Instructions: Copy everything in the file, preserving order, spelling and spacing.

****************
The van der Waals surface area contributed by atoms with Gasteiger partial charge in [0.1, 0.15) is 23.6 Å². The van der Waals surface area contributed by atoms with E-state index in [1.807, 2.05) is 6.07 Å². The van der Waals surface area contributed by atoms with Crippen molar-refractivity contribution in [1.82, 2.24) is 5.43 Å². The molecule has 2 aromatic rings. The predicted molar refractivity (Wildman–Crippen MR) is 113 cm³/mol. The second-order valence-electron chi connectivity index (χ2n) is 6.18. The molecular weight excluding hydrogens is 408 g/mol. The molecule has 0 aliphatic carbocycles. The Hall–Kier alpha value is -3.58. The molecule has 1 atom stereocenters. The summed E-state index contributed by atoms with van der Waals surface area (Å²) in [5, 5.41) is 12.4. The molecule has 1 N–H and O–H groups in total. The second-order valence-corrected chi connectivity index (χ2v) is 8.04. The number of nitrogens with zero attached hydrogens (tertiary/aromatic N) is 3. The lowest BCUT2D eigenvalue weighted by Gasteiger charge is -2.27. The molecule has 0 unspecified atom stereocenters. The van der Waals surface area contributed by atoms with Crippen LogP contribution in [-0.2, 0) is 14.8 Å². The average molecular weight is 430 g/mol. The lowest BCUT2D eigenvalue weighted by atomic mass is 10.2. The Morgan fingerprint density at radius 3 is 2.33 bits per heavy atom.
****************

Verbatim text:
The van der Waals surface area contributed by atoms with Gasteiger partial charge in [0.1, 0.15) is 23.6 Å². The van der Waals surface area contributed by atoms with E-state index in [1.807, 2.05) is 6.07 Å². The van der Waals surface area contributed by atoms with Crippen molar-refractivity contribution in [1.82, 2.24) is 5.43 Å². The molecule has 2 aromatic rings. The predicted molar refractivity (Wildman–Crippen MR) is 113 cm³/mol. The second-order valence-electron chi connectivity index (χ2n) is 6.18. The molecular weight excluding hydrogens is 408 g/mol. The molecule has 0 aliphatic carbocycles. The Hall–Kier alpha value is -3.58. The molecule has 1 atom stereocenters. The summed E-state index contributed by atoms with van der Waals surface area (Å²) in [5, 5.41) is 12.4. The molecule has 1 N–H and O–H groups in total. The second-order valence-corrected chi connectivity index (χ2v) is 8.04. The number of nitrogens with zero attached hydrogens (tertiary/aromatic N) is 3. The lowest BCUT2D eigenvalue weighted by Gasteiger charge is -2.27. The molecule has 0 unspecified atom stereocenters. The van der Waals surface area contributed by atoms with Crippen LogP contribution in [-0.2, 0) is 14.8 Å². The average molecular weight is 430 g/mol. The lowest BCUT2D eigenvalue weighted by atomic mass is 10.2. The Morgan fingerprint density at radius 3 is 2.33 bits per heavy atom.